Canzano: Celebrating one... tough... mother
Gert Boyle would have turned 99 this week.
Monday was Gert Boyle’s birthday. She would have turned 99. Boyle died a few years ago. Her son, Tim, told me on Tuesday morning: “Still miss her like crazy.”
Did you know Gert?
Do you know her story?
She built the billion-dollar empire that became Columbia Sportswear Company. I’d read all about it. I’d heard all about Gert’s heart, brains and grit from others. But I didn’t really know her genius until a couple of years ago when I asked her son what his mother was like.
Tim was in college when his father, Neal, died of a heart attack in Dec. 1970. Columbia was barely hanging on. The banks closed in. Gert — a middle-aged mother of three — took over operations and made a go of it.
“We had absolutely no clue what was going on,” she wrote in her memoir. “We searched Neal’s desk, hoping to find a document that would provide some guidance on the day-to-day operations of the business, but only found a few notes that made no sense.”
Over the years, I heard amazing stories about the woman who served as president and chairwoman of Columbia. She was just 13, for instance, when the Nazis seized power in Germany. Gert and her family, who were Jewish, fled to the United States and settled in Oregon. And she was an 86-year-old grandmother, living alone in the Portland suburbs, when she foiled a kidnapping attempt in 2010.
On that occasion, she arrived home to find a man dressed in black clothes standing in her driveway. He offered a fruit basket. She refused. Then, the stranger took out a copy of her book — One Tough Mother — and asked Boyle to sign it.
When she declined, he pulled a gun, pointed at the back of her neck and ordered the chairwoman of Columbia into her house. She was tied up. Her lip was bloodied. The criminal and two accomplices wanted ransom. But it turns out, the kidnappers should have probably read Gert’s book and saved themselves the trouble.
Even at 5-foot-3, she made a lousy mark. Boyle outsmarted the attackers, telling the lead kidnapper she needed to turn off her alarm system. Then, she pressed the silent panic button, alerting police. The trio of criminals were after a quick payday, but they got 14, nine and six years in prison instead.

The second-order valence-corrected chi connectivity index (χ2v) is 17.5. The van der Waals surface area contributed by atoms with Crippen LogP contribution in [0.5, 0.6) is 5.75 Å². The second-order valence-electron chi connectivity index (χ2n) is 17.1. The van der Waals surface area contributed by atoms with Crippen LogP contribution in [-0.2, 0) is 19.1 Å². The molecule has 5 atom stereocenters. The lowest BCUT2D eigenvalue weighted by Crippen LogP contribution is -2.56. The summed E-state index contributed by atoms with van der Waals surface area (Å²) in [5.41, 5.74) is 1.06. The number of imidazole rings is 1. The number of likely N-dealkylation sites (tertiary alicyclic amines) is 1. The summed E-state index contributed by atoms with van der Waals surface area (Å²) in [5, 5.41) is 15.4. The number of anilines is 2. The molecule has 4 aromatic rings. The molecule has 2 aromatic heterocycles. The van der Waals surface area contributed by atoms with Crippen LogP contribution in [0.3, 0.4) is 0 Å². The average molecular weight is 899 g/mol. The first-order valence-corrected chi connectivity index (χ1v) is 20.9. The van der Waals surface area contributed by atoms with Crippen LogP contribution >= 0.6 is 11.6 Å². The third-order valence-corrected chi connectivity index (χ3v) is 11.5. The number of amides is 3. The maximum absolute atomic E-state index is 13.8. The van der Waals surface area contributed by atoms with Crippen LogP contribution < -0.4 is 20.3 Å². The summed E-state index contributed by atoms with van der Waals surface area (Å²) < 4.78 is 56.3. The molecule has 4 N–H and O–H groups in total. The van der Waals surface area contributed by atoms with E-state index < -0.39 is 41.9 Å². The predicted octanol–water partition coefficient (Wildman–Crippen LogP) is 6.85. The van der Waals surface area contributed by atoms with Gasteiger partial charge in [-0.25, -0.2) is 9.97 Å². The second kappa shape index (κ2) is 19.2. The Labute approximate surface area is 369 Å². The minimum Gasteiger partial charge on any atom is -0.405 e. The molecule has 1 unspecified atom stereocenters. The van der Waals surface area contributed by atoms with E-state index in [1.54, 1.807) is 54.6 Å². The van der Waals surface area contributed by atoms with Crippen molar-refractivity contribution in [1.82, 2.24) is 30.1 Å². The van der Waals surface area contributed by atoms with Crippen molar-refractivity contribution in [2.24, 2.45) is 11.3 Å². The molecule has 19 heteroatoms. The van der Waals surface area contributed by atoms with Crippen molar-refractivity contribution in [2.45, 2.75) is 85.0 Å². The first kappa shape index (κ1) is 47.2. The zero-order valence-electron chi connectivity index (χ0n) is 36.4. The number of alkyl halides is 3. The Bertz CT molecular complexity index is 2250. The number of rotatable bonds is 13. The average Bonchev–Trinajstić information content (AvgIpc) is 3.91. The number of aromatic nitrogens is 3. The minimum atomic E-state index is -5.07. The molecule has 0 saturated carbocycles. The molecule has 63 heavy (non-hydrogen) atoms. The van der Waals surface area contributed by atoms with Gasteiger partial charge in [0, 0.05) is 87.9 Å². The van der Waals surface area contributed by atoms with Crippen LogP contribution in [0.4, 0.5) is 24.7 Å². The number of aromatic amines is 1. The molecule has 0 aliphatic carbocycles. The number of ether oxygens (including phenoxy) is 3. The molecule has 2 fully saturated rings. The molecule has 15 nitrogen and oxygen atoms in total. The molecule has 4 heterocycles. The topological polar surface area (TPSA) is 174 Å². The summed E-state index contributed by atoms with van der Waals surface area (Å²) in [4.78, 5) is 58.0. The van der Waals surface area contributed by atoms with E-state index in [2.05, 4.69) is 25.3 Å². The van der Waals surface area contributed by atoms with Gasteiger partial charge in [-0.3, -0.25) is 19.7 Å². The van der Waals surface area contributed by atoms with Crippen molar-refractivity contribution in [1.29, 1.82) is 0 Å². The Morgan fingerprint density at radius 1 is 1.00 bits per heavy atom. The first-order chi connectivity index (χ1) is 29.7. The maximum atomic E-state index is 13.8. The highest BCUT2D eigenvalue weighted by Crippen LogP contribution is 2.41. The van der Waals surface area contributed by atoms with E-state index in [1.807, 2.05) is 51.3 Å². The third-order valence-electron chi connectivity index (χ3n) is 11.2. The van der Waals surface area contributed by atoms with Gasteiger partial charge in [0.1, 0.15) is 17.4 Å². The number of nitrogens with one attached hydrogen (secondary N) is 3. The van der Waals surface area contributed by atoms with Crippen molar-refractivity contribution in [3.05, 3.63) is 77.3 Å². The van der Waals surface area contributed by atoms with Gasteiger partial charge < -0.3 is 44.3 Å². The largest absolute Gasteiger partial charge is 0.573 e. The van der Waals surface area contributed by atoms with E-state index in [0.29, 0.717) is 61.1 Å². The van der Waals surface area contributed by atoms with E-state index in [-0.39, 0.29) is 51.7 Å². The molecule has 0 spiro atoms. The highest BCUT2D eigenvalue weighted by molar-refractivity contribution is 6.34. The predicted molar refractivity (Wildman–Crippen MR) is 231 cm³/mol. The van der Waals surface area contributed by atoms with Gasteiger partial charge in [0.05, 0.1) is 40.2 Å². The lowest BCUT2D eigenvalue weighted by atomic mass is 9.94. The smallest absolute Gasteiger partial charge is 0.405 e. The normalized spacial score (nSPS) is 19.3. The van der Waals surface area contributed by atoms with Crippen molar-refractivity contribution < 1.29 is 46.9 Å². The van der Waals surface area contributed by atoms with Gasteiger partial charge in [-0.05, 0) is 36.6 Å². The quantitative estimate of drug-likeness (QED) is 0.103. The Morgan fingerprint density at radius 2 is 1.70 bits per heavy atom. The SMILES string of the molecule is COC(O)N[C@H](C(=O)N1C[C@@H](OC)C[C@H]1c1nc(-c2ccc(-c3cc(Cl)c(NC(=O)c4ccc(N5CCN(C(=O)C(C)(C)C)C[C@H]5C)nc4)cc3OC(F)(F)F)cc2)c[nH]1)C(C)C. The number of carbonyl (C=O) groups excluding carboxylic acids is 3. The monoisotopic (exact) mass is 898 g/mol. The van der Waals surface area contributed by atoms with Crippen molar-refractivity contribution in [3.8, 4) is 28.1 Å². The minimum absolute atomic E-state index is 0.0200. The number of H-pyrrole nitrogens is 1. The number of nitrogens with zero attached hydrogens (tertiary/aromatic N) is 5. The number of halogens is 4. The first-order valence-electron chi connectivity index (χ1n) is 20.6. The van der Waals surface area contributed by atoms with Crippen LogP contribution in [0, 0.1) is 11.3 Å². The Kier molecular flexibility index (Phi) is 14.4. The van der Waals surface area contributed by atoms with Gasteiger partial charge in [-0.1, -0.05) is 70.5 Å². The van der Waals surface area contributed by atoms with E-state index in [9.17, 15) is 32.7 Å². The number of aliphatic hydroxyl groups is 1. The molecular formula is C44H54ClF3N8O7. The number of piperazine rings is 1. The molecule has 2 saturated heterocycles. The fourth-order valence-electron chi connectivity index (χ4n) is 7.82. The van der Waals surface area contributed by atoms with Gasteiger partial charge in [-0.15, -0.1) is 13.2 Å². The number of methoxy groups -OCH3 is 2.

The night of the kidnapping incident, the police chief stopped by the house to check on her. When he came through the door, the chief found Gert seated at the kitchen table winding down with a cocktail.
“How are you doing?” the chief asked her.
She shot back: “I was doing fine until you came in wearing a f***ing North Face jacket.”
That’s Gert, folks.
Brave and smart at 13. Same in her 80s. It’s the years in between I didn’t know much about. But her son told me a small part of the Columbia story last year. His mother had to be terrified in the early 1970s. Her husband was gone. The company was teetering. The business model was broken. The grieving wife and her children had maybe six months to fix it, lest Columbia cease operations.
One of the bankers suggested Gert talk with a fellow Oregon entrepreneur who was building a sneaker empire in Beaverton. Phil Knight and his team had figured out how to outsource production. Nike was knee-deep in Asia, sourcing materials and labor. In a twist of fate, one burgeoning billionaire helped grow another by explaining how he was doing business. That talk — and her guts and brains — helped save Columbia.
Gert died in 2019. She was 95. Tim is now the president and CEO. But his mother’s fingerprints are still all over the family business. Those old marketing campaigns were unforgettable, weren’t they? So, too, is the lesson that she left us with.
Gert Boyle adapted. She found a way. She fought for her family, raised her children, manufactured quality products, and employed tens of thousands of people over the years. Columbia reported a record $3.5 billion in sales in 2022. Gert didn’t just resurrect Columbia Sportswear, she became its brand.
Her son misses her. So do her other children and a line of grandchildren, close friends and loyal employees, I’m sure. The Pacific Northwest sure was lucky to have her around for so long.
Those glasses on the bridge of her nose.
Cigar burning in her hand.
Gert Boyle really was one… tough… mother.
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